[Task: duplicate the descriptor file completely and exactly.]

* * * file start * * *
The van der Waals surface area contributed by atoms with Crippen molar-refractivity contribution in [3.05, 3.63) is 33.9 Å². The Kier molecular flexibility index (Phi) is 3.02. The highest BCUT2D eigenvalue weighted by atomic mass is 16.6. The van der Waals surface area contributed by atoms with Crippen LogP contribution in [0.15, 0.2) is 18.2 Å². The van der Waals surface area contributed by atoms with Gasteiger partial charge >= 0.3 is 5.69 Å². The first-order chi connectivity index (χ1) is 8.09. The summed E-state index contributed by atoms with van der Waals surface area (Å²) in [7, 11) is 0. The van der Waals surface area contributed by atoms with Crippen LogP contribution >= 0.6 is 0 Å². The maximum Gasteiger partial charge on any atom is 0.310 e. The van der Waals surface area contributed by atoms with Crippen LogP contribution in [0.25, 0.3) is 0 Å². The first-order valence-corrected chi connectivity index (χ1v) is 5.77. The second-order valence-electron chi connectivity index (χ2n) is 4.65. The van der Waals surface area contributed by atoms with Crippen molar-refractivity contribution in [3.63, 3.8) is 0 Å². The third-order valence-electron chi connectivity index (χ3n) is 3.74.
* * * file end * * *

The van der Waals surface area contributed by atoms with Crippen molar-refractivity contribution in [3.05, 3.63) is 33.9 Å². The Kier molecular flexibility index (Phi) is 3.02. The highest BCUT2D eigenvalue weighted by atomic mass is 16.6. The van der Waals surface area contributed by atoms with Crippen LogP contribution in [0.15, 0.2) is 18.2 Å². The van der Waals surface area contributed by atoms with Gasteiger partial charge >= 0.3 is 5.69 Å². The first-order chi connectivity index (χ1) is 8.09. The summed E-state index contributed by atoms with van der Waals surface area (Å²) in [7, 11) is 0. The van der Waals surface area contributed by atoms with Crippen LogP contribution >= 0.6 is 0 Å². The maximum Gasteiger partial charge on any atom is 0.310 e. The van der Waals surface area contributed by atoms with Crippen LogP contribution in [0.25, 0.3) is 0 Å². The first-order valence-corrected chi connectivity index (χ1v) is 5.77. The second-order valence-electron chi connectivity index (χ2n) is 4.65. The van der Waals surface area contributed by atoms with Crippen molar-refractivity contribution in [3.63, 3.8) is 0 Å². The third-order valence-electron chi connectivity index (χ3n) is 3.74.